Tropical Fish Velvet
Velvet disease in freshwater fish is caused by the protozoan Piscinoodinium sometimes referred to as just Oodinium.
The velvet parasite is also sometimes classified as an algae because it contains chlorophyll. The velvet parasite obtains some of its food source through the clorophyll. It is for this reason that it is often suggested to darken your tank if your fish have a velvet outbreak, as chlorophyll is only active in light.
Symptoms of Velvet in Fish
Symptoms of velvet are similar to an ich infestation. You'll see small whitish spots on the fish, however, with velvet the spots will be much smaller and will not be completely white. In fact, the spots will be more yellowish in color. As with ich, the fish may act ill, with fins held close to the body, and you will often see the fish glancing off of rocks and other surfaces, presumably to dislodge the parasite, as they are irritating to the fish. If the gills are affected the fish will exhibit rapid respiration or gasp for air at the tank's surface.
Life Cycle of the Velvet Parasite
The velvet parasite has two life stages - a free-swimming form and a cyst form. The infective stage of this parasite is the free-swimming stage. During this stage the velvet parasite has 2 flagellae that enable it to propel itself through the water. The free-swimming stage of velvet is very small and is not visible to the naked eye (about 10 microns in diameter).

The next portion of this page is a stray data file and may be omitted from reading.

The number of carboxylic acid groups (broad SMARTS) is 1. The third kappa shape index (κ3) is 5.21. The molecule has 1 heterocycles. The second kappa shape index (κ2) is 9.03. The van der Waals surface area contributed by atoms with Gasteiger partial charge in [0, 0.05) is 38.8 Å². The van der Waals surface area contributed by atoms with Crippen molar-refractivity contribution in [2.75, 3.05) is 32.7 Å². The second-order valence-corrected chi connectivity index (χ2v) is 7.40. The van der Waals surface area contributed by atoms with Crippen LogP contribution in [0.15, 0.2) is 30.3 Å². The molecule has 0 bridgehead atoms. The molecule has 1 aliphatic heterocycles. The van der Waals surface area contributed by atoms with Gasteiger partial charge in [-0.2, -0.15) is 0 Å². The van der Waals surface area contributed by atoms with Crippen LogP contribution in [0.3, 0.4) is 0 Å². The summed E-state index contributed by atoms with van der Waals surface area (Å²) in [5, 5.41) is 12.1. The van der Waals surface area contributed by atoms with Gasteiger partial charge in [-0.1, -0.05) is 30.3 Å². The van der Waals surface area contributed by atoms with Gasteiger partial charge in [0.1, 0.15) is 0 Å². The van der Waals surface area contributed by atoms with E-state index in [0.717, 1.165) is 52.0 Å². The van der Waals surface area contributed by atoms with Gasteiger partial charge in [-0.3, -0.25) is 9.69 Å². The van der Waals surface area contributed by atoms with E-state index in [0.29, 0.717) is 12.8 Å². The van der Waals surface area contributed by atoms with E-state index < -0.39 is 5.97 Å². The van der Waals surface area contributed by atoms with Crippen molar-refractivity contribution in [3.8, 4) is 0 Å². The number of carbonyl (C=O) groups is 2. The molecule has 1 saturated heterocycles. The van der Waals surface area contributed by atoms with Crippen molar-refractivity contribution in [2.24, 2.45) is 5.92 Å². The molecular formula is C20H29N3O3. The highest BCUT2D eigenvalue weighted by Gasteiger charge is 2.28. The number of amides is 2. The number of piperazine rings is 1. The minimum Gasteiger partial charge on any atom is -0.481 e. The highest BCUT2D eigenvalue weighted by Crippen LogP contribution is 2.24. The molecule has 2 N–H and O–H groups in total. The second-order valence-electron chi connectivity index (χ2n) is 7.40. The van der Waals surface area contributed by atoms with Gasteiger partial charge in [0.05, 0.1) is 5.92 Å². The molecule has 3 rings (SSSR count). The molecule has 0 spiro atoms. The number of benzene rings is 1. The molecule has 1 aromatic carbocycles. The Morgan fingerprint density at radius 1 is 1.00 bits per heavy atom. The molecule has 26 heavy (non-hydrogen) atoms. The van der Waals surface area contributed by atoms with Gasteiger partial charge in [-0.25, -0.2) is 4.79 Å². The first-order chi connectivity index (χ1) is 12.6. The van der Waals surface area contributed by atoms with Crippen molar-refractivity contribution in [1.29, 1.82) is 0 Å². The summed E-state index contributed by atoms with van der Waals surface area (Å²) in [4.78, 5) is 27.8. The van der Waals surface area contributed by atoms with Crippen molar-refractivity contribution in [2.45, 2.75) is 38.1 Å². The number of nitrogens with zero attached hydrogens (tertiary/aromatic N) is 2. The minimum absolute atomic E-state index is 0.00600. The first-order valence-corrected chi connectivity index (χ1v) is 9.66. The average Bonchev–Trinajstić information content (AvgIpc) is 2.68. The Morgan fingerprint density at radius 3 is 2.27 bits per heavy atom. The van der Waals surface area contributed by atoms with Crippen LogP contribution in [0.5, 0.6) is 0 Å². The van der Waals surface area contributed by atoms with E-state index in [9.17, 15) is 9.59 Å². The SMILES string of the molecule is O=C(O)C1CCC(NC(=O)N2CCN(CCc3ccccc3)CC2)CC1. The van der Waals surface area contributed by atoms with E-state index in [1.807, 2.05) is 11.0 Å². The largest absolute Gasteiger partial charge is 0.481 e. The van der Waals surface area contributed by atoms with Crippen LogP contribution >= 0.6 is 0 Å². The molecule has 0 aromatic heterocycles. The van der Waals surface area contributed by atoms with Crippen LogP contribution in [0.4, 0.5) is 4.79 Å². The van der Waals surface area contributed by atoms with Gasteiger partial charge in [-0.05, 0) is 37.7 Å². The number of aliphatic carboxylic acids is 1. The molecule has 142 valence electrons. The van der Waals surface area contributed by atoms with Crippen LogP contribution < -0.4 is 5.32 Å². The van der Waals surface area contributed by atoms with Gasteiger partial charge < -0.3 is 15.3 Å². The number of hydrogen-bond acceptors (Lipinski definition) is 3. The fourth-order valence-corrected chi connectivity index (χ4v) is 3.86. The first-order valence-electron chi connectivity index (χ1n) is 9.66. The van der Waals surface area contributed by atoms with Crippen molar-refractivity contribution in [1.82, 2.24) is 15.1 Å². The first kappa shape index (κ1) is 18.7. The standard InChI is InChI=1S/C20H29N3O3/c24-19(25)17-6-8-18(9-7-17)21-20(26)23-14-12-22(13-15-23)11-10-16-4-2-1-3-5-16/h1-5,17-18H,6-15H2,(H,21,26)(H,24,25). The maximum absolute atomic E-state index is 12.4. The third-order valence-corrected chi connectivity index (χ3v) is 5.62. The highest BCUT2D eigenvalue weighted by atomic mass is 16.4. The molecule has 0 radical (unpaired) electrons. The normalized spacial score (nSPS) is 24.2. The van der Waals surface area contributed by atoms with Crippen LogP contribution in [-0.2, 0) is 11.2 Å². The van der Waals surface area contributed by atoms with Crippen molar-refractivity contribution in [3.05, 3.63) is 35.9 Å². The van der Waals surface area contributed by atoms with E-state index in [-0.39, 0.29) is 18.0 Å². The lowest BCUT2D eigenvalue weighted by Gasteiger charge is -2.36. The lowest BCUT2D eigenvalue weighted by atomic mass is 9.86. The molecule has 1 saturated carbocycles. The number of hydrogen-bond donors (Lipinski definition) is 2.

It propels itself through the water until it finds a suitable host, such as a fish. Once it finds a fish it will attach itself to the skin or gills of the fish and feed off of it.
Eventually it forms a cyst on the fish and remains there until it releases several hundred Piscinoodinium young that are of the free-swimming form. These go in search of another host and the cycle begins again. This is why velvet is so contagious.
Treating Fish Velvet
Fortunately, there are effective treatments for velvet. Copper sulfate seems to be the best treatment. You can use products with acriflavine in them, but these typically have unwanted side effects for the fish. The best product I've found for treating velvet is Coppersafe by Mardel, however, any copper sulfate solution made for aquarium fish should suffice. The only down side to using copper sulfate in your tank is that it kills invertebrates (if you have any).
The good thing about treating fish velvet with copper sulfate is that it also kills the ich parasite. Because of this, you don't need to distinguish between the two parasites. Copper sulfate gets rid of all external parasites in fish.
Keep in mind that it is only the free-swimming form of the velvet parasite that is affected by the treatment. In the encysted stage it is not vulnerable to treatment.
As mentioned earlier, if your fish have velvet, darkening your aquarium may help to irradicate the parasite. Adding a small amount of aquarium salt (1 tablespoon per 5 gallons of water) may also help.